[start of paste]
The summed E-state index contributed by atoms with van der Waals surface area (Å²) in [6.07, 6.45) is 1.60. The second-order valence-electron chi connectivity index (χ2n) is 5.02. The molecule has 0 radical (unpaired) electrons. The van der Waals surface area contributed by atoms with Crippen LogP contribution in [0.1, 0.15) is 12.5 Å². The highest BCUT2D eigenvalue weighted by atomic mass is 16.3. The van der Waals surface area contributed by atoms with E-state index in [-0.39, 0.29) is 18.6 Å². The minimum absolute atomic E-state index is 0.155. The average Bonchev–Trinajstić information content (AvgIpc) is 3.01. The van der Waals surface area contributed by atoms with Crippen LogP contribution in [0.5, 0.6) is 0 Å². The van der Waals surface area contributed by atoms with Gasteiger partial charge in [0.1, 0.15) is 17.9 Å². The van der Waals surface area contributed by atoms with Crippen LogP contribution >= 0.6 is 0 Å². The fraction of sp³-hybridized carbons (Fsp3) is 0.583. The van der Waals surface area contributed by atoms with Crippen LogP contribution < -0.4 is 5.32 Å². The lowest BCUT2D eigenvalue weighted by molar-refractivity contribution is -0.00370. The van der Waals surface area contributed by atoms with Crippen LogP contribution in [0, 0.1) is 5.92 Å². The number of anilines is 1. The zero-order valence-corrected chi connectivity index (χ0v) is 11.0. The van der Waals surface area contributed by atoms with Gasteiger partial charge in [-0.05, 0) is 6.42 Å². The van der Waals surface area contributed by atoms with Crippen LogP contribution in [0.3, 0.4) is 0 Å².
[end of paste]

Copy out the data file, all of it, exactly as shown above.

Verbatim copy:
The summed E-state index contributed by atoms with van der Waals surface area (Å²) in [6.07, 6.45) is 1.60. The second-order valence-electron chi connectivity index (χ2n) is 5.02. The molecule has 0 radical (unpaired) electrons. The van der Waals surface area contributed by atoms with Crippen LogP contribution in [0.1, 0.15) is 12.5 Å². The highest BCUT2D eigenvalue weighted by atomic mass is 16.3. The van der Waals surface area contributed by atoms with E-state index in [-0.39, 0.29) is 18.6 Å². The minimum absolute atomic E-state index is 0.155. The average Bonchev–Trinajstić information content (AvgIpc) is 3.01. The van der Waals surface area contributed by atoms with Crippen LogP contribution in [0.5, 0.6) is 0 Å². The van der Waals surface area contributed by atoms with Gasteiger partial charge in [0.1, 0.15) is 17.9 Å². The van der Waals surface area contributed by atoms with Crippen LogP contribution >= 0.6 is 0 Å². The fraction of sp³-hybridized carbons (Fsp3) is 0.583. The van der Waals surface area contributed by atoms with Crippen LogP contribution < -0.4 is 5.32 Å². The lowest BCUT2D eigenvalue weighted by molar-refractivity contribution is -0.00370. The van der Waals surface area contributed by atoms with Crippen LogP contribution in [0, 0.1) is 5.92 Å². The number of anilines is 1. The zero-order valence-corrected chi connectivity index (χ0v) is 11.0. The van der Waals surface area contributed by atoms with Gasteiger partial charge in [-0.05, 0) is 6.42 Å². The van der Waals surface area contributed by atoms with Crippen LogP contribution in [0.3, 0.4) is 0 Å².